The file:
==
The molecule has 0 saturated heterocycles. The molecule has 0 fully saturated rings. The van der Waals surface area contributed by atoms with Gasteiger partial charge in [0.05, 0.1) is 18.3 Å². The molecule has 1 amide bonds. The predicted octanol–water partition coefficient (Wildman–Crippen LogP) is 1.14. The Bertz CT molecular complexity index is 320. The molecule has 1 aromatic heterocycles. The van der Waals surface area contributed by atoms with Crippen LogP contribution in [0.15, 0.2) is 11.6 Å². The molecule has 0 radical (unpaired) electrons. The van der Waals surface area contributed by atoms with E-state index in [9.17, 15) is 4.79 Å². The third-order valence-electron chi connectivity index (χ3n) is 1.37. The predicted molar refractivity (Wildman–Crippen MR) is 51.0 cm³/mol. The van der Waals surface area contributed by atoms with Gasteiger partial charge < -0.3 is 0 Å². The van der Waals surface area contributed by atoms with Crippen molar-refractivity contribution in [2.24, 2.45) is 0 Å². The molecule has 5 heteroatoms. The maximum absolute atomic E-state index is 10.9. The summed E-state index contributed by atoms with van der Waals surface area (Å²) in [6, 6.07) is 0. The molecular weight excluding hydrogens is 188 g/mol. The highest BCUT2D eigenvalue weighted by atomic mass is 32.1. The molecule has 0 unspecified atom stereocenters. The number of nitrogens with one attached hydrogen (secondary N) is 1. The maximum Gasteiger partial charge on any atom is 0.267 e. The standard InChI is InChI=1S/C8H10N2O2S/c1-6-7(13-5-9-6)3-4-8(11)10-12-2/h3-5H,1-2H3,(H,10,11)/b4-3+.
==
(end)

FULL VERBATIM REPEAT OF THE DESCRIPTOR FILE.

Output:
The molecule has 0 saturated heterocycles. The molecule has 0 fully saturated rings. The van der Waals surface area contributed by atoms with Gasteiger partial charge in [0.05, 0.1) is 18.3 Å². The molecule has 1 amide bonds. The predicted octanol–water partition coefficient (Wildman–Crippen LogP) is 1.14. The Bertz CT molecular complexity index is 320. The molecule has 1 aromatic heterocycles. The van der Waals surface area contributed by atoms with Crippen LogP contribution in [0.15, 0.2) is 11.6 Å². The molecule has 0 radical (unpaired) electrons. The van der Waals surface area contributed by atoms with E-state index in [9.17, 15) is 4.79 Å². The third-order valence-electron chi connectivity index (χ3n) is 1.37. The predicted molar refractivity (Wildman–Crippen MR) is 51.0 cm³/mol. The van der Waals surface area contributed by atoms with Gasteiger partial charge < -0.3 is 0 Å². The van der Waals surface area contributed by atoms with Crippen molar-refractivity contribution in [2.24, 2.45) is 0 Å². The molecule has 5 heteroatoms. The maximum absolute atomic E-state index is 10.9. The summed E-state index contributed by atoms with van der Waals surface area (Å²) in [6, 6.07) is 0. The molecular weight excluding hydrogens is 188 g/mol. The highest BCUT2D eigenvalue weighted by atomic mass is 32.1. The molecule has 0 unspecified atom stereocenters. The number of nitrogens with one attached hydrogen (secondary N) is 1. The maximum Gasteiger partial charge on any atom is 0.267 e. The standard InChI is InChI=1S/C8H10N2O2S/c1-6-7(13-5-9-6)3-4-8(11)10-12-2/h3-5H,1-2H3,(H,10,11)/b4-3+.